By Joyce Hendley, M.S., "Chocolate for a Sweet Heart?,"January/February 2011
Chocolate to cure a broken heart is a popular prescription, but it turns out chocolate’s heart-mending reputation might just be deserved. A few months ago, Harvard researchers reported that in a study of over 31,000 middle-aged and elderly Swedish women, those who consumed one or two ounces of chocolate a week had a 32 percent lower risk of heart failure than women who ate no chocolate. Similar large-scale studies have suggested that people who regularly eat moderate amounts of chocolate may have lower incidence of high blood pressure, hardened arteries and even strokes.
Researchers aren’t sure exactly how chocolate helps the heart, but a likely explanation is that compounds in cocoa called flavanols help activate enzymes that release nitric oxide—a substance that helps widen and relax blood vessels. That allows blood to flow through the vessels more freely, reducing blood pressure. Nitric oxide is also involved in thinning blood and reducing its tendency to clot—lowering, potentially, the risk of stroke.
What’s more, some of the key flavanols in cocoa, catechins and epicatechins (also found in red wine and green tea) are known to have heart-healthy, antioxidant effects—such as helping to prevent artery-threatening LDL cholesterol from converting to a more lethal, oxidized form. (While cocoa butter, the fatty part of chocolate, contains some saturated fat, it’s mostly stearic acid, a more benign sat-fat that doesn’t appear to raise LDL levels.) Cocoa flavonols also have anti-inflammatory properties that could protect the heart and arteries, and thus might someday have a role in managing other diseases associated with inflammation and blood vessel damage, such as diabetes and Alzheimer’s disease.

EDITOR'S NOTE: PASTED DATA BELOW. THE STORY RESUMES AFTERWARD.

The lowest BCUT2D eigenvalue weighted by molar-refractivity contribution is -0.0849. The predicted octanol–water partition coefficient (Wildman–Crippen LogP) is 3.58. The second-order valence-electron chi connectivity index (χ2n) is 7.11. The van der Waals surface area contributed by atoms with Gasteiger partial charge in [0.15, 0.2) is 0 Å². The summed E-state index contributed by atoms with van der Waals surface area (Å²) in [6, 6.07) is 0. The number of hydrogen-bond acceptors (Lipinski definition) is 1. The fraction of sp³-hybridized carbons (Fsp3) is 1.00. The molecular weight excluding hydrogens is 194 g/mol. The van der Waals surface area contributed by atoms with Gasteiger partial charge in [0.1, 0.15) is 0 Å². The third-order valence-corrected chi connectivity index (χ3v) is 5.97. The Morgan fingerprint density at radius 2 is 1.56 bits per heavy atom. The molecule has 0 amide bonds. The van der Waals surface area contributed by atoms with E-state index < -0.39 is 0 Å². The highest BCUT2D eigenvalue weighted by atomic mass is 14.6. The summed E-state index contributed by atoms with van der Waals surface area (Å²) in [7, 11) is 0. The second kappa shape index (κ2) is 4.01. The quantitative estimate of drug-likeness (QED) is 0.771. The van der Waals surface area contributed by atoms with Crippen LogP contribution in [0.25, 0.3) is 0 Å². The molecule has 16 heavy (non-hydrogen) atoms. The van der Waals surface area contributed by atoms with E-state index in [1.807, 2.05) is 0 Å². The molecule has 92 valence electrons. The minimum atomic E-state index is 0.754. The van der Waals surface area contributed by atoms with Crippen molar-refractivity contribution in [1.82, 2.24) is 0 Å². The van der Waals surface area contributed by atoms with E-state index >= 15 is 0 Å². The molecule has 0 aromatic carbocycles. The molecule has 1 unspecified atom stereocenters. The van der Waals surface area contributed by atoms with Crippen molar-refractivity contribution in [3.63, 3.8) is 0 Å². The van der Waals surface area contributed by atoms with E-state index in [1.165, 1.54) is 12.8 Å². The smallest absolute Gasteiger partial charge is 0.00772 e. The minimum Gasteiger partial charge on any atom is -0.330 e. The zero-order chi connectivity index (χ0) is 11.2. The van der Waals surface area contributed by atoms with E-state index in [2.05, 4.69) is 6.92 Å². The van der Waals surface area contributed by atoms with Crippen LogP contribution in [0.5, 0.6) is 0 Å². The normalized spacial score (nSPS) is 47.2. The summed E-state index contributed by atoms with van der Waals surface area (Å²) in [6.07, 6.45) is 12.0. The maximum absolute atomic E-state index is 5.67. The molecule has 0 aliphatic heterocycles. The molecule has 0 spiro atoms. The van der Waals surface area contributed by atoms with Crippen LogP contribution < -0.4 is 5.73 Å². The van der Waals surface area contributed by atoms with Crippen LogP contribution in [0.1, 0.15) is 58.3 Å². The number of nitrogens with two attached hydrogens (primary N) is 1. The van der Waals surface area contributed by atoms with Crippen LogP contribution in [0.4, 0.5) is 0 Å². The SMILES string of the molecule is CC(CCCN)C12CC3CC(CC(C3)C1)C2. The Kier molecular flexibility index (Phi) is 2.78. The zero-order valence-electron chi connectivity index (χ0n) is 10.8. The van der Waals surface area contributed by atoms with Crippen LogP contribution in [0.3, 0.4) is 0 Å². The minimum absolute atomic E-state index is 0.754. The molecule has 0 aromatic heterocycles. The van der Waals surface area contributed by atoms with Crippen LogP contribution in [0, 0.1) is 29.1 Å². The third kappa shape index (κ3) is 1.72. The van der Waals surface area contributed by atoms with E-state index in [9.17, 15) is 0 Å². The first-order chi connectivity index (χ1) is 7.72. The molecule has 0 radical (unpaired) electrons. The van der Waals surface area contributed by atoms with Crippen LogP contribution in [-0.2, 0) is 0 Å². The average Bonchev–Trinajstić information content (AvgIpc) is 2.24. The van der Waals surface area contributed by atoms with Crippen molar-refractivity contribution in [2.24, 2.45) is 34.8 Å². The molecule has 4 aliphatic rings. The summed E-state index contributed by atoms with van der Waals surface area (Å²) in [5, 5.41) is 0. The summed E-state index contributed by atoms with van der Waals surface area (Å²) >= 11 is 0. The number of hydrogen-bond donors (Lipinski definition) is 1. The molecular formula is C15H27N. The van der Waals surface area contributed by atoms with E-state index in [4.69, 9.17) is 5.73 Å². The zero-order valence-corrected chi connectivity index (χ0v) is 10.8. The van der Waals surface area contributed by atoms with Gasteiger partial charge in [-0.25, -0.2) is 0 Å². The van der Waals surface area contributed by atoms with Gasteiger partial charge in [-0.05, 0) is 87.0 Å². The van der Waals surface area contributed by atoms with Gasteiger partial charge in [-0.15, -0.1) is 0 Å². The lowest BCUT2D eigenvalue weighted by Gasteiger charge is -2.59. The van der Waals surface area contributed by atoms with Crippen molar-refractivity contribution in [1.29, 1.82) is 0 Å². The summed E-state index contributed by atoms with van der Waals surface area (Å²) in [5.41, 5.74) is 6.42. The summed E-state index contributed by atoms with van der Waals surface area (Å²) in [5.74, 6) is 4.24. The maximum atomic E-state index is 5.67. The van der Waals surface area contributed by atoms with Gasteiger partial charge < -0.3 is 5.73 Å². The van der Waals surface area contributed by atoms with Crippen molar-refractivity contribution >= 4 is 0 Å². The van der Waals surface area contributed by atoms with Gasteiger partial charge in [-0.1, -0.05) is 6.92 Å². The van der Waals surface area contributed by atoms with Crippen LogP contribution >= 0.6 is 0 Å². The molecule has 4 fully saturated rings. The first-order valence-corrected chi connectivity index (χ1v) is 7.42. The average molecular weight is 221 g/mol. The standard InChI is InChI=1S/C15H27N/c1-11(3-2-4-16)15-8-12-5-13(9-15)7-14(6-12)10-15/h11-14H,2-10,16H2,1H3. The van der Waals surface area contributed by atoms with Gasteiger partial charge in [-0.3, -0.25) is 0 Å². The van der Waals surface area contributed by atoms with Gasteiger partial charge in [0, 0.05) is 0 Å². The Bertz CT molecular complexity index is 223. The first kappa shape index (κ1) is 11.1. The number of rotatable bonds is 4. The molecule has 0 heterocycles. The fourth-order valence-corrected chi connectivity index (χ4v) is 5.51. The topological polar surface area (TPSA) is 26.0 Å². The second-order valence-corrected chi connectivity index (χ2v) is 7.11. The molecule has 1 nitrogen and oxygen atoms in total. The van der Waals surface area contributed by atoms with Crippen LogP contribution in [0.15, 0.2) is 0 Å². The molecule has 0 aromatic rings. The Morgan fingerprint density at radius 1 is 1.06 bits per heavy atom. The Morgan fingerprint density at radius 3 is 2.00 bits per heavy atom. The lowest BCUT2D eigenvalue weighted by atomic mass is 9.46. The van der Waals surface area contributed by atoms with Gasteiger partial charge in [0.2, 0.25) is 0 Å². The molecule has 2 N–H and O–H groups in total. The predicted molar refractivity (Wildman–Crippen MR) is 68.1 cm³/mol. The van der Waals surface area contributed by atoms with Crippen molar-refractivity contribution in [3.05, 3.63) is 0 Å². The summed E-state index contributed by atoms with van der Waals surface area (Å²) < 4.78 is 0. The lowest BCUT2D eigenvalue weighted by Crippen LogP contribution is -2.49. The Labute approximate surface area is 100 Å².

If you’re keen to get the most flavanols from your chocolate fix, you might have to do some hunting, since most manufacturers don’t list flavanol content on their product labels. But since the compounds are found only in the cocoa component of chocolate, seeking out cocoa, or chocolate with a higher cocoa content, should theoretically send more flavanols your way. So can choosing dark rather than milk chocolate, which, because of the added milk, contains a lower percentage of cocoa solids. Opt for natural cocoa over dutched cocoa powder as well, since a substantial amount of flavanols are lost when cocoa is alkalized. Of course, all those steps are no guarantee of high flavanols, since manufacturing processes like roasting and fermenting cocoa beans can have a huge effect on flavanol content, too—and those vary widely from brand to brand. Your best bet is to contact the manufacturer and ask.
But of course, any positive effects of regular chocolate eating have to be tempered with the reality that it packs plenty of sugary, fatty calories (particularly those added if you’re dosing yourself with chocolate in the form of whoopee pies or Snickers bars). All those extra calories can quickly pile on extra pounds, easily undoing any good those flavanols might have wrought. It’s still better to keep on thinking of chocolate as a treat, not a treatment.